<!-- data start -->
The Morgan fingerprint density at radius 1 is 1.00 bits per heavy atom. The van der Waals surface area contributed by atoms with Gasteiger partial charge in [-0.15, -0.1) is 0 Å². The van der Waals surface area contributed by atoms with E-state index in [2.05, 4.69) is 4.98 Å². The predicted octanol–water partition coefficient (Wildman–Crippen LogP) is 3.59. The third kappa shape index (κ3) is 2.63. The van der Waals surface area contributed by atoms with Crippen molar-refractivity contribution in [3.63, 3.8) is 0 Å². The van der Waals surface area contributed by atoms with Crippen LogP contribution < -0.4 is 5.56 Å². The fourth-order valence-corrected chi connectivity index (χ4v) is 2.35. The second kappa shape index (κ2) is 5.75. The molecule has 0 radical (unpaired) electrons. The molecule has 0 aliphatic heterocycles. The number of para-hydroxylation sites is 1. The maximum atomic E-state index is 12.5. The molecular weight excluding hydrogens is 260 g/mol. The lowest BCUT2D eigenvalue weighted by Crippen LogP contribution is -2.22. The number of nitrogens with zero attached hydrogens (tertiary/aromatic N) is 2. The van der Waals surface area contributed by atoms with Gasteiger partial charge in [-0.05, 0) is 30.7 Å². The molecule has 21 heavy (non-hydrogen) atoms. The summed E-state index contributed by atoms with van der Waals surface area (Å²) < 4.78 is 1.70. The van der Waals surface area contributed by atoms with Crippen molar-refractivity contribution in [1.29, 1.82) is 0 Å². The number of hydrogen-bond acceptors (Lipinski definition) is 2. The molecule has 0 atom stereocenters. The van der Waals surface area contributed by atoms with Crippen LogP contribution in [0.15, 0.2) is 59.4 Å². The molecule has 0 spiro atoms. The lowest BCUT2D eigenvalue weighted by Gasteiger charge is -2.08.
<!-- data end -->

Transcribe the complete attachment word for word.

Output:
The Morgan fingerprint density at radius 1 is 1.00 bits per heavy atom. The van der Waals surface area contributed by atoms with Gasteiger partial charge in [-0.15, -0.1) is 0 Å². The van der Waals surface area contributed by atoms with E-state index in [2.05, 4.69) is 4.98 Å². The predicted octanol–water partition coefficient (Wildman–Crippen LogP) is 3.59. The third kappa shape index (κ3) is 2.63. The van der Waals surface area contributed by atoms with Crippen molar-refractivity contribution in [3.63, 3.8) is 0 Å². The van der Waals surface area contributed by atoms with Crippen LogP contribution < -0.4 is 5.56 Å². The fourth-order valence-corrected chi connectivity index (χ4v) is 2.35. The second kappa shape index (κ2) is 5.75. The molecule has 0 radical (unpaired) electrons. The molecule has 0 aliphatic heterocycles. The number of para-hydroxylation sites is 1. The maximum atomic E-state index is 12.5. The molecular weight excluding hydrogens is 260 g/mol. The lowest BCUT2D eigenvalue weighted by Crippen LogP contribution is -2.22. The number of nitrogens with zero attached hydrogens (tertiary/aromatic N) is 2. The van der Waals surface area contributed by atoms with Gasteiger partial charge in [-0.05, 0) is 30.7 Å². The molecule has 21 heavy (non-hydrogen) atoms. The summed E-state index contributed by atoms with van der Waals surface area (Å²) < 4.78 is 1.70. The van der Waals surface area contributed by atoms with Crippen molar-refractivity contribution in [1.29, 1.82) is 0 Å². The number of hydrogen-bond acceptors (Lipinski definition) is 2. The molecule has 0 atom stereocenters. The van der Waals surface area contributed by atoms with Crippen LogP contribution in [0.15, 0.2) is 59.4 Å². The molecule has 0 spiro atoms. The lowest BCUT2D eigenvalue weighted by Gasteiger charge is -2.08.